Vaccine race accelerates, as Moderna-NIH partnership drug induces immune responses in all Phase 1 volunteers

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Credit: Sarah Grillo/Axios
[E]arly results, published in the New England Journal of Medicine on [July 14], showed that [Moderna’s COVID-19] vaccine worked to trigger an immune response with mild side effects — fatigue, chills, headache, muscle pain, pain at the injection site — becoming the first US vaccine candidate to publish results in a peer-reviewed medical journal

The vaccine is expected to begin later this month a large Phase 3 trial — the final trial stage before regulators consider whether to make the vaccine available.

Moderna noted in a press release on [July 14] that, if all goes well in future studies, “the Company remains on track to be able to deliver approximately 500 million doses per year, and possibly up to 1 billion doses per year, beginning in 2021.”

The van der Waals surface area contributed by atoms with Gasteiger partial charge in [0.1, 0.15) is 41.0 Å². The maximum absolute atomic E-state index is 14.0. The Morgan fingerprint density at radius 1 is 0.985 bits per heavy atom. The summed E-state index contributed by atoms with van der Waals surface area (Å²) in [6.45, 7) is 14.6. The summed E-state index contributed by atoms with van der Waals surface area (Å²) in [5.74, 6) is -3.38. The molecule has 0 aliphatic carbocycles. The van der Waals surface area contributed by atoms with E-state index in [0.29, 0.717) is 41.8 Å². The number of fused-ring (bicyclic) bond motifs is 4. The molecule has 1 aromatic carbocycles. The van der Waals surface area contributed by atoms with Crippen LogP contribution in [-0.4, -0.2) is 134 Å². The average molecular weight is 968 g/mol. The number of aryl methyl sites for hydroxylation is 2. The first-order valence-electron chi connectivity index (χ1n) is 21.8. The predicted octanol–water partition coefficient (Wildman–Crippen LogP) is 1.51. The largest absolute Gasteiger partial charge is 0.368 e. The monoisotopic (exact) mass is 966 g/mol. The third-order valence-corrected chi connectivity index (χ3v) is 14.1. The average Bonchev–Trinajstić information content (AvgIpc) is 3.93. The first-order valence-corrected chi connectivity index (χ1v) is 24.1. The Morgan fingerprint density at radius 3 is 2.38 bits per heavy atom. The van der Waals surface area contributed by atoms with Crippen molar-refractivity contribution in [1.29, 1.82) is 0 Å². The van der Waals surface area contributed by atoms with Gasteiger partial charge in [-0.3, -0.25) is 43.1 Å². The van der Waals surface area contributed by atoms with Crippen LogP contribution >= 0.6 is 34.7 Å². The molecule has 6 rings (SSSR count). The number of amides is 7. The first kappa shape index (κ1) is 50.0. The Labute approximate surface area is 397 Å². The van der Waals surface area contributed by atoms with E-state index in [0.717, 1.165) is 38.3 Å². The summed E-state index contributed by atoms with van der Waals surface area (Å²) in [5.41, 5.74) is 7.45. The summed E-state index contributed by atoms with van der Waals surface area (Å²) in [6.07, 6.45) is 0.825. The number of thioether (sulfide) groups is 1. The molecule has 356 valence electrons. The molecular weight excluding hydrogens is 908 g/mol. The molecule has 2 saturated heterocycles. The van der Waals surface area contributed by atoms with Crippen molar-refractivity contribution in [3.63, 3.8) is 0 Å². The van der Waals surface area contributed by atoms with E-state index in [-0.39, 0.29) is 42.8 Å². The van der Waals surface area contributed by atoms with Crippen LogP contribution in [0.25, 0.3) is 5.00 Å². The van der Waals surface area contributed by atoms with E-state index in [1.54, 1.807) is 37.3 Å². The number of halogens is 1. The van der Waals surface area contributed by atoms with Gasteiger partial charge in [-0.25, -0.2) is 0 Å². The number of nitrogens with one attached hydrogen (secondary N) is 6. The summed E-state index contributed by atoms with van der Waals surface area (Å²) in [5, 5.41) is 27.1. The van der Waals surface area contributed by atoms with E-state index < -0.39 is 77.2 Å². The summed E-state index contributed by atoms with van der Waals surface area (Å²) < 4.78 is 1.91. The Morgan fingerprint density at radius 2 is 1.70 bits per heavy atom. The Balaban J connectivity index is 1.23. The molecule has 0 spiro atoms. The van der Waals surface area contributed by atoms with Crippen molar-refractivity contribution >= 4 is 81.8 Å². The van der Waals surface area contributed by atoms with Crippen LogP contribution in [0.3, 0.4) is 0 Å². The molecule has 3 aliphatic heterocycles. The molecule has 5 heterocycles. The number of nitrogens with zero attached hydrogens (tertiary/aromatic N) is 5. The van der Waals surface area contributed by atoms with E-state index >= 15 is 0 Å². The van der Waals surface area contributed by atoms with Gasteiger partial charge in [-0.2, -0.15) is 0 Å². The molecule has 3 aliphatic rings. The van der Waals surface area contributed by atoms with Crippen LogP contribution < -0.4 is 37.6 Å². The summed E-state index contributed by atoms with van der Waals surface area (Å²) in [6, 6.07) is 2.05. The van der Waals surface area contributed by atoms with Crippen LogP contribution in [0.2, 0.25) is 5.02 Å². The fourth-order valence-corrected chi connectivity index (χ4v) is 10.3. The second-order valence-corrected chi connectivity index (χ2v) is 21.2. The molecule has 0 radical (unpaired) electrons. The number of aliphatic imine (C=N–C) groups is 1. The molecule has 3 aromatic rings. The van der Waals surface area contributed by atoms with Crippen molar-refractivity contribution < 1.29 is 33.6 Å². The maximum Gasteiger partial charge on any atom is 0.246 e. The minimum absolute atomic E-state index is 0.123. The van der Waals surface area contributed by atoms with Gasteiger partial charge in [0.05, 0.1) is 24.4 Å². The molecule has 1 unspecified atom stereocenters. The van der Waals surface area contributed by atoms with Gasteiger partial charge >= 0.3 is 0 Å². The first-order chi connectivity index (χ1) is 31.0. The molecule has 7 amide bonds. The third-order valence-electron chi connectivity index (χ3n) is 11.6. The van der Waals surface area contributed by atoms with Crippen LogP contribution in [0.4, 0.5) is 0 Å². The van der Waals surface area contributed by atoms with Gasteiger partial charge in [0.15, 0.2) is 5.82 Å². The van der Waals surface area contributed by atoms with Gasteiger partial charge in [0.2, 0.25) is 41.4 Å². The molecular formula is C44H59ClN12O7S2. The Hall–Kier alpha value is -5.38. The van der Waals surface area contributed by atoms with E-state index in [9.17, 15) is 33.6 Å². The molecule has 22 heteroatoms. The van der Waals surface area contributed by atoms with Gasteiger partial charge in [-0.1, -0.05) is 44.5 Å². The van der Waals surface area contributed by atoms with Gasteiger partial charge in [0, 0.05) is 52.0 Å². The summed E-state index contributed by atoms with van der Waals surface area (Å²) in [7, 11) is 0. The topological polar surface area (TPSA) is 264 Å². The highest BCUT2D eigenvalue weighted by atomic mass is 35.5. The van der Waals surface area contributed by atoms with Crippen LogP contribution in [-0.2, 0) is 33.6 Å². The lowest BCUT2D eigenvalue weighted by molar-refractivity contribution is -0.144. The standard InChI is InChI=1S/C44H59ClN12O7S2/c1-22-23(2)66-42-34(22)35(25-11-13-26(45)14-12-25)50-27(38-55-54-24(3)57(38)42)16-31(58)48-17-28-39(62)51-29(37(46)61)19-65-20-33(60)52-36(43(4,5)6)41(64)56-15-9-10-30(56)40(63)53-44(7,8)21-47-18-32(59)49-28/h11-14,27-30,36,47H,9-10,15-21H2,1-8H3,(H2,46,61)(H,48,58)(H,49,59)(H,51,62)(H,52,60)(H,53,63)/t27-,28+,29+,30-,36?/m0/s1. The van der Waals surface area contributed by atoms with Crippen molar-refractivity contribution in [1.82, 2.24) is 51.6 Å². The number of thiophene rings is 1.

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Moderna expects to start the company’s largest study yet of its Covid-19 vaccine candidate mRNA-1237 on July 27, according to details released separately on [July 14]. It’s expected to be the first in the United States to begin Phase 3 trials.

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In Phase 2, the clinical study is expanded and the vaccine is given to people who have characteristics — such as age and physical health — similar to those for whom the new vaccine is intended, according to the US Centers for Disease Control and Prevention. In Phase 3, the vaccine is given to thousands of people and tested for efficacy and again for safety.

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Moderna’s vaccine candidate is one of 23 in clinical trials around the world, according to the World Health Organization.

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